According to the Moscow system, information was received on every economic unit in the uyezd and on the general conditions of life and activities of the population through personal observation by statistical workers travelling to the spots. An essential operation in the local study of villages consisted in the "podvorny" (house-to-house) census providing the following information on each household: the number of dwelling houses and uninhabited buildings and their dimensions, the family composition and the number of workers by sex, the acreage of allotted and bought land and the ways of its cultivation, the acreage of rented land and the rent rates, the numbers and types of cattle, the numbers and the sizes of uncultivated Helds, the number of hired hands, etc. Before the "podvomy" censuses started to be taken, there was practised extraction of various data from the documents provided by the volosts (small rural districts). Additional data were derived by the statistical bureau from the multitude of available books and documents. The "podvorny" census was complemented Ьу a survey of the general conditions of the village. The Moscow way of organizing zemstvo statistics got disseminated on a wider scale and was adopted by many zemstvos. The original differences gradually faded away, the work programmes drew nearer to each other, and there was elaborated a certain type of zemstvo statistics that was similarly organized in all the gubernias (provinces) of Russia.
 
          The detalization of accounting in the zemstvo statistics surpassed everything encountered earlier in the statistical practice. Detailed programmes of observation were used, methods of observation were improved, groupings were widely employed, statistical tables received further development. Congresses and conferences of statisticians played a major positive role in the development of statistics. From 1887 to 1917 there were convened 17 congresses (conferences). Apart from studying the peasants' everyday life, the budgets, the zemstvo statisticians were engaged in the studies of people's education, and from the beginning of the 80ies, worked in the sphere of sanitary and medical statistics.
 
          In its development, the zemstvo statistics passed three stages:
 
          - the emergence and systematic implementation of statistical work (1870-1894); during this period the zemstvo statistical bodies were independent from the government in respect of organization and finances;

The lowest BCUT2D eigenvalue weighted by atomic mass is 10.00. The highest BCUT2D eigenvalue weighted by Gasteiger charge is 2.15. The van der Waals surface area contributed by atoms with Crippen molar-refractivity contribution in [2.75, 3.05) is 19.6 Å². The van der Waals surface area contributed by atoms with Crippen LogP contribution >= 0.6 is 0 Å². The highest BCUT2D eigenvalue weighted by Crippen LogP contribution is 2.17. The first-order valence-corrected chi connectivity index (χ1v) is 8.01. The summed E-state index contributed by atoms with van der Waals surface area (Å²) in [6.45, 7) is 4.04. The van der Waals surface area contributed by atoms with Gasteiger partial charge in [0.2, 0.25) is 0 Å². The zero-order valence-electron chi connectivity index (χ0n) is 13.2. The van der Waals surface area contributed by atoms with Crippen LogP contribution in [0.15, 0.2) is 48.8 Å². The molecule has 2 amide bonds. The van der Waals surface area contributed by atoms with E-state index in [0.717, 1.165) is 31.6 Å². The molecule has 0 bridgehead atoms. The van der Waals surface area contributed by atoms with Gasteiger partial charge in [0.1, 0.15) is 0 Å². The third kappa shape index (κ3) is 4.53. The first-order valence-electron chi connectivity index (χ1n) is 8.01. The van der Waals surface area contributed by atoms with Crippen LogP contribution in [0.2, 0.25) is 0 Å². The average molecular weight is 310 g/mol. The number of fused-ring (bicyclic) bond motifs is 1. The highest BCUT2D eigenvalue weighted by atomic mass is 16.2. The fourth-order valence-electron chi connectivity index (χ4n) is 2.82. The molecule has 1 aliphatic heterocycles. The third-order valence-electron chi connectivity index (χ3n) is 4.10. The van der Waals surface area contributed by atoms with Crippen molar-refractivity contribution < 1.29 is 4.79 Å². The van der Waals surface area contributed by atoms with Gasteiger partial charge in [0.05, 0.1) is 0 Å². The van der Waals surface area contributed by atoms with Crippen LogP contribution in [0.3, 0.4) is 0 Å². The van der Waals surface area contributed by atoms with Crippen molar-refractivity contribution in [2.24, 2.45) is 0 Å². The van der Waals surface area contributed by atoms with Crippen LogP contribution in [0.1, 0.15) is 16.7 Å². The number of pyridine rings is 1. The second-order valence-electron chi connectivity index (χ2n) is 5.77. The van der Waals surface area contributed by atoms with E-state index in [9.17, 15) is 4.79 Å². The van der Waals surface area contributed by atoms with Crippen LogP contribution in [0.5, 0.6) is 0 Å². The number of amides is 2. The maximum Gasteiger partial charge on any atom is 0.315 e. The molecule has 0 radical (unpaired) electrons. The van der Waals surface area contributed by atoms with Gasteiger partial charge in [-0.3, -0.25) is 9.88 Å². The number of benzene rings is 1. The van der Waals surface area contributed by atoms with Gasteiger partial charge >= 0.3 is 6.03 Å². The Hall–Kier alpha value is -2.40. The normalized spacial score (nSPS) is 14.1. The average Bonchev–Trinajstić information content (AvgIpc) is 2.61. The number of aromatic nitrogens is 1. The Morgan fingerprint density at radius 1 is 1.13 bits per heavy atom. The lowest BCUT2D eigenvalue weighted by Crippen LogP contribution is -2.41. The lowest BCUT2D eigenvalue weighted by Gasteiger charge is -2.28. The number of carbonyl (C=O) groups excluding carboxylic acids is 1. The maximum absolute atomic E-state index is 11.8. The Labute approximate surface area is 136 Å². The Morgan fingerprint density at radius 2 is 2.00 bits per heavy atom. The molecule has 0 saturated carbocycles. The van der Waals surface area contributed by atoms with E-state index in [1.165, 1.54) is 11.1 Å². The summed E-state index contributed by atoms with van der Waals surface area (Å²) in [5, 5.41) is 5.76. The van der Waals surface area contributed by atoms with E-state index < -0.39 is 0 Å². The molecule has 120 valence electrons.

- the extention of the programme of work, including the property appraisal (1894-1900); during this period the activities of the zemstvo statistical bodies was put under the government control;
 
          - the period when the zemstvo's statistical work was subsidized by the government (1900-1917), which restricted their independence. Practically, all the zemstvos' statistical work was suspended at the beginning of the first world war.
 
          Zemstvo statisticians not only widely and masterfully interpreted the various statistical methods, but were also busy working out and applying them in combined ways. They made a success in elaborating the methods of interrogation (the main data source at that time), the observation card forms; skillfully using the methods of non-complete accounting and combining them with complete accounting, sample surveys, etc. A significant feature in the process of elaboration of materials by zemstvo statisticians was a systematic and wide use of groupings, especiflly combination ones proposed by Alexander Polikarpovich Shlkevich (1849-1909). In the works of zemstvo statisticians there were revealed the functions of groupings as a method of analysing relationships and as a mode of singling out the type of phenomena, which paved the way for subsequent development of the theory of typological grouping.
 
          A considerable contribution to the development of zemstvo statistics was made by V.I. Orlov (Head of the Moscow zemstvo statistical bureau in 1876-1885), P.P. Chervinsky, V.E. Varzar, S.A. Kharizomenov, V.G. Groman (Head of statistics of the Penza zemstvo), F.A. Scherbina (Head of the Statistical Bureau of the Voronezh zemstvo, a Corresponding Member of the Russian Academy of Sciences (1904), and others.
 
          The work for the organization of state statistics, activated in the 40-50ies of the XIXth century, also continued in the 60ies. Having been formed in these years, it was maintained almost unchanged during the entire post-reform period.